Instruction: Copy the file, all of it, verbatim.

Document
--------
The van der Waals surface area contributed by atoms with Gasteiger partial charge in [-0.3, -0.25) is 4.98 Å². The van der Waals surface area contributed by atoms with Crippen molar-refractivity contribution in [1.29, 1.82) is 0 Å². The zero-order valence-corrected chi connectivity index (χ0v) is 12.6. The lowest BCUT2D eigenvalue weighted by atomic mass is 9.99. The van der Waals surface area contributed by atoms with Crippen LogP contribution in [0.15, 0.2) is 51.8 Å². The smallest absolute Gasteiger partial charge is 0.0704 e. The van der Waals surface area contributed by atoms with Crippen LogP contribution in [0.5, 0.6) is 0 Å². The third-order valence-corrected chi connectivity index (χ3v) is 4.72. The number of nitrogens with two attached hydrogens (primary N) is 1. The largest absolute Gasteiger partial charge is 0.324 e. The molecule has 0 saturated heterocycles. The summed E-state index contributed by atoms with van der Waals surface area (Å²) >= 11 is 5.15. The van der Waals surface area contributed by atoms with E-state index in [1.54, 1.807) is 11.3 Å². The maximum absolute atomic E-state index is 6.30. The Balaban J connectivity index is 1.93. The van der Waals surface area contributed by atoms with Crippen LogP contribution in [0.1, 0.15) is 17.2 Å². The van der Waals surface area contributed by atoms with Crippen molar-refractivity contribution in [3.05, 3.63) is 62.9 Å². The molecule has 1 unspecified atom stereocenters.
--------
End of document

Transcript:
The van der Waals surface area contributed by atoms with Gasteiger partial charge in [-0.3, -0.25) is 4.98 Å². The van der Waals surface area contributed by atoms with Crippen molar-refractivity contribution in [1.29, 1.82) is 0 Å². The zero-order valence-corrected chi connectivity index (χ0v) is 12.6. The lowest BCUT2D eigenvalue weighted by atomic mass is 9.99. The van der Waals surface area contributed by atoms with Crippen LogP contribution in [0.15, 0.2) is 51.8 Å². The smallest absolute Gasteiger partial charge is 0.0704 e. The van der Waals surface area contributed by atoms with Crippen LogP contribution in [0.5, 0.6) is 0 Å². The third-order valence-corrected chi connectivity index (χ3v) is 4.72. The number of nitrogens with two attached hydrogens (primary N) is 1. The largest absolute Gasteiger partial charge is 0.324 e. The molecule has 0 saturated heterocycles. The summed E-state index contributed by atoms with van der Waals surface area (Å²) >= 11 is 5.15. The van der Waals surface area contributed by atoms with E-state index in [1.54, 1.807) is 11.3 Å². The maximum absolute atomic E-state index is 6.30. The Balaban J connectivity index is 1.93. The van der Waals surface area contributed by atoms with Crippen LogP contribution in [0.1, 0.15) is 17.2 Å². The van der Waals surface area contributed by atoms with Crippen molar-refractivity contribution in [3.05, 3.63) is 62.9 Å². The molecule has 1 unspecified atom stereocenters.